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Tree Genetics & Genomes

, 14:17 | Cite as

Morphological diversity and phylogeography of the Georgian durmast oak (Q. petraea subsp. iberica) and related Caucasian oak species in Georgia (South Caucasus)

  • Jana Ekhvaia
  • Marco Cosimo Simeone
  • Nana Silakadze
  • Otar Abdaladze
Original Article
  • 169 Downloads
Part of the following topical collections:
  1. Taxonomy

Abstract

The Caucasus region is one of the 25 global biodiversity hotspots and constitutes a shelter area for Neogene relict species as well as a center of ongoing radiation. In order to elucidate the taxonomic identity, divergence patterns, and evolutionary history of the largely widespread Georgian durmast oak (Quercus petraea subsp. iberica), we examined leaf morphology and chloroplast DNA (cpDNA) (trnH-psbA, trnK-matK) sequence variation across its South Caucasian range. Six other oak taxa distributed throughout Georgia were included in the dataset and used for comparison. Evidence for differentiation in both sets of traits was found. Populations represented by different taxa from ecologically equivalent areas showed common morphological features and genetic structures. Molecular analysis clearly indicated the presence of two major haplotype lineages (West Caucasian vs. East Caucasian zonation type) and suggested a maternal lineage diversification of Q. petraea subsp. iberica in the Late Miocene, as a likely result of complex patterns associated with major orogenic and climatic changes. The Quaternary glacial oscillations resulted in a number of less common, derived haplotypes. Based on mismatch distribution analysis and neutrality tests, we found no evidence of demographic expansion for the populations from the West and East Caucasian zonation types. The two Caucasian provinces therefore acted as important shelter/diversification areas and as a lineage crossroad for the Georgian oaks. Close intra- and interspecific cpDNA relationships shared with other oaks from bordering countries support the relevant role played by the Colchis region as a primary refugium for the European temperate forest species.

Keywords

Quercus South Caucasus Leaf morphology cpDNA variation Phylogeography Population structure 

Notes

Data archiving statement

All sequence data generated as part of this study are available on GenBank (http://www.ncbi.nlm.nih.gov/genbank/) under accession numbers LT718008–LT718100 and LT718101–LT718193. All other relevant information and data are included in the paper and its Supplementary Files.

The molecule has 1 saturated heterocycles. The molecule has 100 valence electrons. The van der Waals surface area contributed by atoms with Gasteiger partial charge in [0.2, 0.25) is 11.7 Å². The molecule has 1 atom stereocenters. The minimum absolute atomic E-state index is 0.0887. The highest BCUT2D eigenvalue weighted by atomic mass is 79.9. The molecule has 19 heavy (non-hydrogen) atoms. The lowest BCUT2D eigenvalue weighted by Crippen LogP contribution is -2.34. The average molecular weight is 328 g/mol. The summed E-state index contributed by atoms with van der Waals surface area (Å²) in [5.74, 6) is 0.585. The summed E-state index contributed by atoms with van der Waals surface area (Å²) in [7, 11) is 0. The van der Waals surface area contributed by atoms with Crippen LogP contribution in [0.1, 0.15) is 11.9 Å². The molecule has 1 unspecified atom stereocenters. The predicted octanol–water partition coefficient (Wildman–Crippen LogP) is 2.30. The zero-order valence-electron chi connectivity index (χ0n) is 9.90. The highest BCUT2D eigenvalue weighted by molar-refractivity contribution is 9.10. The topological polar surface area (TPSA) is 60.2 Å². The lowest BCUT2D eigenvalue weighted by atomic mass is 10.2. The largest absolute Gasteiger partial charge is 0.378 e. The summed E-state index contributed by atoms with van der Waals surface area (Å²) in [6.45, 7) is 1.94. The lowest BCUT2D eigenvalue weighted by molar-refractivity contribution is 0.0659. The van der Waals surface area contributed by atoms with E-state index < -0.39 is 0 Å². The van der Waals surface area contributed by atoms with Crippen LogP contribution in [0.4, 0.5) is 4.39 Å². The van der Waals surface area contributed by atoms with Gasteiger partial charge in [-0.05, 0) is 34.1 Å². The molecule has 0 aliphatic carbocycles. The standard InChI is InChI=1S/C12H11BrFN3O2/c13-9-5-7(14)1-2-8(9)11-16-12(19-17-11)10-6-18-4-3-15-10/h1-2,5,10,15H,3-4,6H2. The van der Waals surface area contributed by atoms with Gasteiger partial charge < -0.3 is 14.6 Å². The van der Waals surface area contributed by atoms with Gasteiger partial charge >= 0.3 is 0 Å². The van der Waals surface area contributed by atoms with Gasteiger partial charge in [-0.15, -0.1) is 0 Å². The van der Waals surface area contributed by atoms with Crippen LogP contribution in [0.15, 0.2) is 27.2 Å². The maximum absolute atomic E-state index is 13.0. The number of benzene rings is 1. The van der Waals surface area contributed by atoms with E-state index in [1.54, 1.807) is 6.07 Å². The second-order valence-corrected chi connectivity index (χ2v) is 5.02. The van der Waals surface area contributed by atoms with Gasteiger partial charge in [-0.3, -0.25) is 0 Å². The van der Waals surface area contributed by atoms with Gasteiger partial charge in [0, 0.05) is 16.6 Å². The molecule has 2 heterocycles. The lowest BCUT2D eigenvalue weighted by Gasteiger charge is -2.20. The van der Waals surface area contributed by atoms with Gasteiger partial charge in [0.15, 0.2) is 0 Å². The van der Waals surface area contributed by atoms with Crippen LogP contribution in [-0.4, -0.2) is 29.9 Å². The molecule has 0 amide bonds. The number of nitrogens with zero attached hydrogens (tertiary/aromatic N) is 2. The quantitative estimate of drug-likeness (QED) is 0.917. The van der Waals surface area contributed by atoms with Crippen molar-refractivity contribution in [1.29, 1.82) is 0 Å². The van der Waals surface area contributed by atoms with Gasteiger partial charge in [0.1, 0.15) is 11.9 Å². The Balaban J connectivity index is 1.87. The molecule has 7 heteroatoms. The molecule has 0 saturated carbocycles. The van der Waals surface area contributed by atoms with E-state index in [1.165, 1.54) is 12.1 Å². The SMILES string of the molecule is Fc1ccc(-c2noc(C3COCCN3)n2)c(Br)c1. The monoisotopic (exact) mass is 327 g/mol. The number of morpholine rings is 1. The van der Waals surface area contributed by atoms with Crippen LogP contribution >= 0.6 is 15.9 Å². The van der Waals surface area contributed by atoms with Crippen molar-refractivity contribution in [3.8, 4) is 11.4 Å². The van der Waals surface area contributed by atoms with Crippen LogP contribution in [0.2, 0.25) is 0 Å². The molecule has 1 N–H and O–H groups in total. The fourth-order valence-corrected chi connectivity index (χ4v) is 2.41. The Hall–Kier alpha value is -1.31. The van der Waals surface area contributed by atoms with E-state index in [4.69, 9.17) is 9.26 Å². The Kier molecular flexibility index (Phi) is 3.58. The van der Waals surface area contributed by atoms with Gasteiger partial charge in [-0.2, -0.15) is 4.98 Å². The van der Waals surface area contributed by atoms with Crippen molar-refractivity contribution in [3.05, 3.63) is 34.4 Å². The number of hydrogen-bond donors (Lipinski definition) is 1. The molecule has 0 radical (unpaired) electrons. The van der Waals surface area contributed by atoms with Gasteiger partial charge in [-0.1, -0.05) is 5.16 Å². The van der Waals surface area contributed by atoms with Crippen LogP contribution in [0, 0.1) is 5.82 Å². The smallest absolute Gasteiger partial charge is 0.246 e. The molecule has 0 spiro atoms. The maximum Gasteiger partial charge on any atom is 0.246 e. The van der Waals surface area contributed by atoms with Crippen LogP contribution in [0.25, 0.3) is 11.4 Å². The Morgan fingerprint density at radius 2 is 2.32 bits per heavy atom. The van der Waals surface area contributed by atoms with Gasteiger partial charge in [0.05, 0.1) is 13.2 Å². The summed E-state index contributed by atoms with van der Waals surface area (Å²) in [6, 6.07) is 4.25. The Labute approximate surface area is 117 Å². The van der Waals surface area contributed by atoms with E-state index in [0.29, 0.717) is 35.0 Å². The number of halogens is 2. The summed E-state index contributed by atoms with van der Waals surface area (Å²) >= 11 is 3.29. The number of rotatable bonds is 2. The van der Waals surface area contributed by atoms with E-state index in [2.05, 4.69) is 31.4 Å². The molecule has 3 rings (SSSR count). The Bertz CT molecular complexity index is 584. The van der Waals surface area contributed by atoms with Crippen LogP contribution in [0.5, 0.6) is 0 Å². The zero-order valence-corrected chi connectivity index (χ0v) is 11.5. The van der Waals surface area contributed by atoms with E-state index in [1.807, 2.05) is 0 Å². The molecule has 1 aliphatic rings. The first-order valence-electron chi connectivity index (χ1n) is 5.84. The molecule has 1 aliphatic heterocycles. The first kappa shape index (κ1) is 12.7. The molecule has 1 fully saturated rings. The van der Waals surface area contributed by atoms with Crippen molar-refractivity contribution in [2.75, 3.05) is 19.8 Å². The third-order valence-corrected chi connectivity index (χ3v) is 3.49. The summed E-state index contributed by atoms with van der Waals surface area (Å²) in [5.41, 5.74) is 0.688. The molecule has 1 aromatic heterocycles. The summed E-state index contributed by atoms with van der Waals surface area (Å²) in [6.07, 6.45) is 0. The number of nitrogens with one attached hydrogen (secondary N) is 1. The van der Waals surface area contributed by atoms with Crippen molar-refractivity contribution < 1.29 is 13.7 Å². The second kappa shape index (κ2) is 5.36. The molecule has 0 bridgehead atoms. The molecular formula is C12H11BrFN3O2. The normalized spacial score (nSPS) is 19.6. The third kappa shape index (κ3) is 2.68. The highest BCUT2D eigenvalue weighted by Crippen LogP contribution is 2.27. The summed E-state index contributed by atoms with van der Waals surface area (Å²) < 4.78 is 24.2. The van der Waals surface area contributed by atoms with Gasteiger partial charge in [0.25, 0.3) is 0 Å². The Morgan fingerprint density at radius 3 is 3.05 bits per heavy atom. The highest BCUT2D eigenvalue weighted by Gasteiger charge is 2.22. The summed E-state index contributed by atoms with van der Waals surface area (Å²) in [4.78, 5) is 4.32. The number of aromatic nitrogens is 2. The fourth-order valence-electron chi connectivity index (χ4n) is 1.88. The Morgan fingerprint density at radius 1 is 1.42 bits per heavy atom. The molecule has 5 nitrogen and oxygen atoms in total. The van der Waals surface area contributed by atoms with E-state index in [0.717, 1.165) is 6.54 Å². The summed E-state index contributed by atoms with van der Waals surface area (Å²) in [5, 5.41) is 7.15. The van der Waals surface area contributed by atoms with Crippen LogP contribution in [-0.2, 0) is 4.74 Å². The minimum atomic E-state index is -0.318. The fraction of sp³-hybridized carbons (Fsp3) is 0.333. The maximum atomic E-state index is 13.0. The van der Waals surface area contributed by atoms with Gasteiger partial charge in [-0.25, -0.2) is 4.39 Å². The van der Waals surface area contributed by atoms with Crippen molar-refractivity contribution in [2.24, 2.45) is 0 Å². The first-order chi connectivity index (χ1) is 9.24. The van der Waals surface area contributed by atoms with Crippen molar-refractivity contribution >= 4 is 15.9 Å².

Funding information

This work was supported by the Erasmus Mundus Action II ALRAKIS (Lot 7, No. 20112577).

Supplementary material

11295_2018_1232_Fig4_ESM.gif (2.6 mb)
Fig. S1

Map of Georgia with distribution of seven Caucasian oak taxa according to herbarium data from Institute of Botany, Ilia State University, Tbilisi, Georgia. Protection of lowlands from the northern cold air masses (by the Greater Caucasus), from dry and hot southern air masses (by the Lesser Caucasus), and proximity to the Black Sea created suitable conditions for the development of thermophilous and humid subtropical forests in the western part of the country. In contrast, the more continental climate of middle- and high-mountain zones and protection from western humid air masses by the Likhi mountain chain allowed the distribution of more continental, moderately thermophilous and relatively more frost-resistant coniferous and broad-leaved deciduous forests in both zones. Blue triangles = Q. petraea subsp. iberica, light blue squares = Q. petraea subsp. dshorochensis, yellow circles = Q. macranthera, red triangles = Q. robur subsp. imeretina, green squares = Q. robur subsp. pedunculiflora, grey triangles = Q. hartwissiana, violet squares = Q. pontica. (GIF 2706 kb)

11295_2018_1232_MOESM1_ESM.tif (4 mb)
High resolution image (TIFF 4090 kb)
11295_2018_1232_MOESM2_ESM.docx (14 kb)
Table S2 Eigenvalues, percentages of explained variance, cumulative percentage of explained variance, contribution of the variables to the first three principal components and communality (extraction coefficient) values of each leaf character in 6 Caucasian oak taxa. (DOCX 14 kb)
11295_2018_1232_MOESM3_ESM.docx (15 kb)
Table S3 TrnK-matK and trnH-psbA sequences downloaded from NCBI and used in the molecular analysis. (DOCX 14 kb)
11295_2018_1232_MOESM4_ESM.docx (15 kb)
Table S4 Nucleotide variation and relative frequency of 13 cpDNA haplotypes of Georgian oak taxa combined with East European-West Asian oak samples (N = 108). (DOCX 14 kb)
11295_2018_1232_MOESM5_ESM.xlsx (10.1 mb)
File S5A Goodness-of-fit test and additional information of the BEAST analysis. (XLSX 10325 kb)
11295_2018_1232_MOESM6_ESM.rar (964 kb)
File S5B BEAST log file output. (PARTIAL 963 kb)

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Copyright information

© Springer-Verlag GmbH Germany, part of Springer Nature 2018

Authors and Affiliations

  1. 1.Alpine Ecosystems Research Program, Institute of Ecology, School of Life Sciences and EngineeringIlia State UniversityTbilisiGeorgia
  2. 2.Department of Agriculture and Forestry Sciences (DAFNE)Università degli Studi della TusciaViterboItaly

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